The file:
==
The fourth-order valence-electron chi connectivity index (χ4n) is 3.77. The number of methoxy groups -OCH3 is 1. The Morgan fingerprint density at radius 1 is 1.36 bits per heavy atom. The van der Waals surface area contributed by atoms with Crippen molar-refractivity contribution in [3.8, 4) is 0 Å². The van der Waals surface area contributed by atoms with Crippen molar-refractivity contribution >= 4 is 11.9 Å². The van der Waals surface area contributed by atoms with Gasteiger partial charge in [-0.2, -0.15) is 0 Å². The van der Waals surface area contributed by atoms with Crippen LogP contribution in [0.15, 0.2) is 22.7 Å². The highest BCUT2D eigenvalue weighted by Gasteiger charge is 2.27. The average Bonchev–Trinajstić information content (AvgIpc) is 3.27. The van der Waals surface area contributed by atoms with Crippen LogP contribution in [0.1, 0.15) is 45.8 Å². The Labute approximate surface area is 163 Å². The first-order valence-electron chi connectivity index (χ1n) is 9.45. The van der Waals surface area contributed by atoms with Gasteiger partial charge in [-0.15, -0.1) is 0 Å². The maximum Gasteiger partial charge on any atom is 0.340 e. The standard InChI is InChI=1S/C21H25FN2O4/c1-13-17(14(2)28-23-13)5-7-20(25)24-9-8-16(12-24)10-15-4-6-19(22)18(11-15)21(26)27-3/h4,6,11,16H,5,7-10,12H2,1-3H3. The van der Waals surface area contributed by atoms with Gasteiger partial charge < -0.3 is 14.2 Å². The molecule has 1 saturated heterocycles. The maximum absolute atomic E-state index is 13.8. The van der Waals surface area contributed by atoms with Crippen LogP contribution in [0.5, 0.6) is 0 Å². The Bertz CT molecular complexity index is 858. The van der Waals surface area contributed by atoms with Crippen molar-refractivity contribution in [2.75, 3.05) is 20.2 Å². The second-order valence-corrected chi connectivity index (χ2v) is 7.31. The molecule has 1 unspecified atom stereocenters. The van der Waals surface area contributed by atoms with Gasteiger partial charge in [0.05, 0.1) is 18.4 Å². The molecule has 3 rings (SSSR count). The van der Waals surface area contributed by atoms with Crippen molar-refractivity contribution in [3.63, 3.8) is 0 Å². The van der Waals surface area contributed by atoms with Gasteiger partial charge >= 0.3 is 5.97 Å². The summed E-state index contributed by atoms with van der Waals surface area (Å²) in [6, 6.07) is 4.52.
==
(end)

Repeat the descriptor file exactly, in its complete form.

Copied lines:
The fourth-order valence-electron chi connectivity index (χ4n) is 3.77. The number of methoxy groups -OCH3 is 1. The Morgan fingerprint density at radius 1 is 1.36 bits per heavy atom. The van der Waals surface area contributed by atoms with Crippen molar-refractivity contribution in [3.8, 4) is 0 Å². The van der Waals surface area contributed by atoms with Crippen molar-refractivity contribution >= 4 is 11.9 Å². The van der Waals surface area contributed by atoms with Gasteiger partial charge in [-0.2, -0.15) is 0 Å². The van der Waals surface area contributed by atoms with Crippen LogP contribution in [0.15, 0.2) is 22.7 Å². The highest BCUT2D eigenvalue weighted by Gasteiger charge is 2.27. The average Bonchev–Trinajstić information content (AvgIpc) is 3.27. The van der Waals surface area contributed by atoms with Crippen LogP contribution in [0.1, 0.15) is 45.8 Å². The Labute approximate surface area is 163 Å². The first-order valence-electron chi connectivity index (χ1n) is 9.45. The van der Waals surface area contributed by atoms with Gasteiger partial charge in [-0.15, -0.1) is 0 Å². The maximum Gasteiger partial charge on any atom is 0.340 e. The standard InChI is InChI=1S/C21H25FN2O4/c1-13-17(14(2)28-23-13)5-7-20(25)24-9-8-16(12-24)10-15-4-6-19(22)18(11-15)21(26)27-3/h4,6,11,16H,5,7-10,12H2,1-3H3. The van der Waals surface area contributed by atoms with Gasteiger partial charge < -0.3 is 14.2 Å². The molecule has 1 saturated heterocycles. The maximum absolute atomic E-state index is 13.8. The van der Waals surface area contributed by atoms with Crippen LogP contribution in [0.5, 0.6) is 0 Å². The Bertz CT molecular complexity index is 858. The van der Waals surface area contributed by atoms with Crippen molar-refractivity contribution in [2.75, 3.05) is 20.2 Å². The second-order valence-corrected chi connectivity index (χ2v) is 7.31. The molecule has 1 unspecified atom stereocenters. The van der Waals surface area contributed by atoms with Gasteiger partial charge in [0.05, 0.1) is 18.4 Å². The molecule has 3 rings (SSSR count). The van der Waals surface area contributed by atoms with Crippen molar-refractivity contribution in [3.63, 3.8) is 0 Å². The van der Waals surface area contributed by atoms with Gasteiger partial charge >= 0.3 is 5.97 Å². The summed E-state index contributed by atoms with van der Waals surface area (Å²) in [6, 6.07) is 4.52.